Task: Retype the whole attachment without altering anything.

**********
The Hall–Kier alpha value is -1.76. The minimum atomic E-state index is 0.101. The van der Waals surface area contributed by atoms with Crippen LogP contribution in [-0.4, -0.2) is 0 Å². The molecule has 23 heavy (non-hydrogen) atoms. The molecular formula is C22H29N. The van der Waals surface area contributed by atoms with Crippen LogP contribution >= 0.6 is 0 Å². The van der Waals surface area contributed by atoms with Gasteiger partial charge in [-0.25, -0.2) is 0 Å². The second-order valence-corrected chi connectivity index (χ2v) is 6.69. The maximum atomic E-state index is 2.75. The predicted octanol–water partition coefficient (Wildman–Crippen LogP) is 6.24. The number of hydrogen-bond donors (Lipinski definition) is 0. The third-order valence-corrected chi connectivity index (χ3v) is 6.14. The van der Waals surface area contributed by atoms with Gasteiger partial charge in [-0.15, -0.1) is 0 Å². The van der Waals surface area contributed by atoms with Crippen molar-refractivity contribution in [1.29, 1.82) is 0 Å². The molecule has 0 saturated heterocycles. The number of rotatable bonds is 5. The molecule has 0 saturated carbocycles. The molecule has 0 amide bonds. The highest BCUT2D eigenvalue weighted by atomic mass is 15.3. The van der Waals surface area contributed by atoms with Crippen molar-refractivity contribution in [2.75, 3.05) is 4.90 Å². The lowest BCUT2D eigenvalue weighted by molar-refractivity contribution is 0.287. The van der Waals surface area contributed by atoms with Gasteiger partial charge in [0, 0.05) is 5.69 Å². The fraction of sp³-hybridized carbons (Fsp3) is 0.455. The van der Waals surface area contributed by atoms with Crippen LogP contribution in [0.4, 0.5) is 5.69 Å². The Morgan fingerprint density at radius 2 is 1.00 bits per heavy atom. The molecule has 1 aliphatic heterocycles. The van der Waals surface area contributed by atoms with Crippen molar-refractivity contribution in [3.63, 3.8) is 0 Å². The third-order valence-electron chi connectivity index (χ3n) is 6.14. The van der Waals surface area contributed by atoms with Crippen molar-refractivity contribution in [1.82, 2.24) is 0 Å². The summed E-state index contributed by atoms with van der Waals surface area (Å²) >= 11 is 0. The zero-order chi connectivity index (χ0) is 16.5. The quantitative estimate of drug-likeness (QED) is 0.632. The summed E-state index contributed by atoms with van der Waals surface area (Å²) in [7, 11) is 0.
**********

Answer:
The Hall–Kier alpha value is -1.76. The minimum atomic E-state index is 0.101. The van der Waals surface area contributed by atoms with Crippen LogP contribution in [-0.4, -0.2) is 0 Å². The molecule has 23 heavy (non-hydrogen) atoms. The molecular formula is C22H29N. The van der Waals surface area contributed by atoms with Crippen LogP contribution >= 0.6 is 0 Å². The van der Waals surface area contributed by atoms with Gasteiger partial charge in [-0.25, -0.2) is 0 Å². The second-order valence-corrected chi connectivity index (χ2v) is 6.69. The maximum atomic E-state index is 2.75. The predicted octanol–water partition coefficient (Wildman–Crippen LogP) is 6.24. The number of hydrogen-bond donors (Lipinski definition) is 0. The third-order valence-corrected chi connectivity index (χ3v) is 6.14. The van der Waals surface area contributed by atoms with Gasteiger partial charge in [-0.15, -0.1) is 0 Å². The van der Waals surface area contributed by atoms with Crippen molar-refractivity contribution in [1.29, 1.82) is 0 Å². The molecule has 0 saturated heterocycles. The number of rotatable bonds is 5. The molecule has 0 saturated carbocycles. The molecule has 0 amide bonds. The highest BCUT2D eigenvalue weighted by atomic mass is 15.3. The van der Waals surface area contributed by atoms with Crippen molar-refractivity contribution in [2.75, 3.05) is 4.90 Å². The lowest BCUT2D eigenvalue weighted by molar-refractivity contribution is 0.287. The van der Waals surface area contributed by atoms with Gasteiger partial charge in [0, 0.05) is 5.69 Å². The fraction of sp³-hybridized carbons (Fsp3) is 0.455. The van der Waals surface area contributed by atoms with Crippen LogP contribution in [0.4, 0.5) is 5.69 Å². The Morgan fingerprint density at radius 2 is 1.00 bits per heavy atom. The molecule has 1 aliphatic heterocycles. The van der Waals surface area contributed by atoms with Crippen molar-refractivity contribution in [3.63, 3.8) is 0 Å². The third-order valence-electron chi connectivity index (χ3n) is 6.14. The van der Waals surface area contributed by atoms with Crippen molar-refractivity contribution in [1.82, 2.24) is 0 Å². The summed E-state index contributed by atoms with van der Waals surface area (Å²) >= 11 is 0. The zero-order chi connectivity index (χ0) is 16.5. The quantitative estimate of drug-likeness (QED) is 0.632. The summed E-state index contributed by atoms with van der Waals surface area (Å²) in [7, 11) is 0.